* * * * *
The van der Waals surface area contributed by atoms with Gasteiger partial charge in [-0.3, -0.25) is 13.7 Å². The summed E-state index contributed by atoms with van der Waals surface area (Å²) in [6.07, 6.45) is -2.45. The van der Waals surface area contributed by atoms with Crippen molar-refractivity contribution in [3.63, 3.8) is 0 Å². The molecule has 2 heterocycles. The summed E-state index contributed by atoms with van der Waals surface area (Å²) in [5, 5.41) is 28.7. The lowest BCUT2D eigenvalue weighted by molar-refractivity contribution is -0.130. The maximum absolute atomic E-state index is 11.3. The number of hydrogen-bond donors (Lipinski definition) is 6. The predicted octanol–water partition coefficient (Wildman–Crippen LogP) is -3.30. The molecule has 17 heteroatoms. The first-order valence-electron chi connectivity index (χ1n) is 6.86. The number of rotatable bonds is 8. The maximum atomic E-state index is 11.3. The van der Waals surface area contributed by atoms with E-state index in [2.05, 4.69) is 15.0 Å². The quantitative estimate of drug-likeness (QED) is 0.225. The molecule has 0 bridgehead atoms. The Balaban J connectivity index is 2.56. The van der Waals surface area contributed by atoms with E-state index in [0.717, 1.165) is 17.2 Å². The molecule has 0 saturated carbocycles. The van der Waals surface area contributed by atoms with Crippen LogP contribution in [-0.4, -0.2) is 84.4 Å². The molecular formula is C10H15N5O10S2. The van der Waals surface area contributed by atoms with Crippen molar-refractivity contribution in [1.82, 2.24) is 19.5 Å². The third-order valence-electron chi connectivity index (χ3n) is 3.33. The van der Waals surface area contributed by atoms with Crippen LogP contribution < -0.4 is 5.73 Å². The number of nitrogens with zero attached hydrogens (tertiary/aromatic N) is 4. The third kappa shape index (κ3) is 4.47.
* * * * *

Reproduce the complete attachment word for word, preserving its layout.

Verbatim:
The van der Waals surface area contributed by atoms with Gasteiger partial charge in [-0.3, -0.25) is 13.7 Å². The summed E-state index contributed by atoms with van der Waals surface area (Å²) in [6.07, 6.45) is -2.45. The van der Waals surface area contributed by atoms with Crippen molar-refractivity contribution in [3.63, 3.8) is 0 Å². The molecule has 2 heterocycles. The summed E-state index contributed by atoms with van der Waals surface area (Å²) in [5, 5.41) is 28.7. The lowest BCUT2D eigenvalue weighted by molar-refractivity contribution is -0.130. The maximum absolute atomic E-state index is 11.3. The number of hydrogen-bond donors (Lipinski definition) is 6. The predicted octanol–water partition coefficient (Wildman–Crippen LogP) is -3.30. The molecule has 17 heteroatoms. The first-order valence-electron chi connectivity index (χ1n) is 6.86. The number of rotatable bonds is 8. The maximum atomic E-state index is 11.3. The van der Waals surface area contributed by atoms with E-state index in [2.05, 4.69) is 15.0 Å². The quantitative estimate of drug-likeness (QED) is 0.225. The molecule has 0 bridgehead atoms. The Balaban J connectivity index is 2.56. The van der Waals surface area contributed by atoms with E-state index in [0.717, 1.165) is 17.2 Å². The molecule has 0 saturated carbocycles. The van der Waals surface area contributed by atoms with Crippen LogP contribution in [-0.4, -0.2) is 84.4 Å². The molecular formula is C10H15N5O10S2. The van der Waals surface area contributed by atoms with Crippen molar-refractivity contribution in [1.82, 2.24) is 19.5 Å². The third-order valence-electron chi connectivity index (χ3n) is 3.33. The van der Waals surface area contributed by atoms with Crippen LogP contribution < -0.4 is 5.73 Å². The number of nitrogens with zero attached hydrogens (tertiary/aromatic N) is 4. The third kappa shape index (κ3) is 4.47.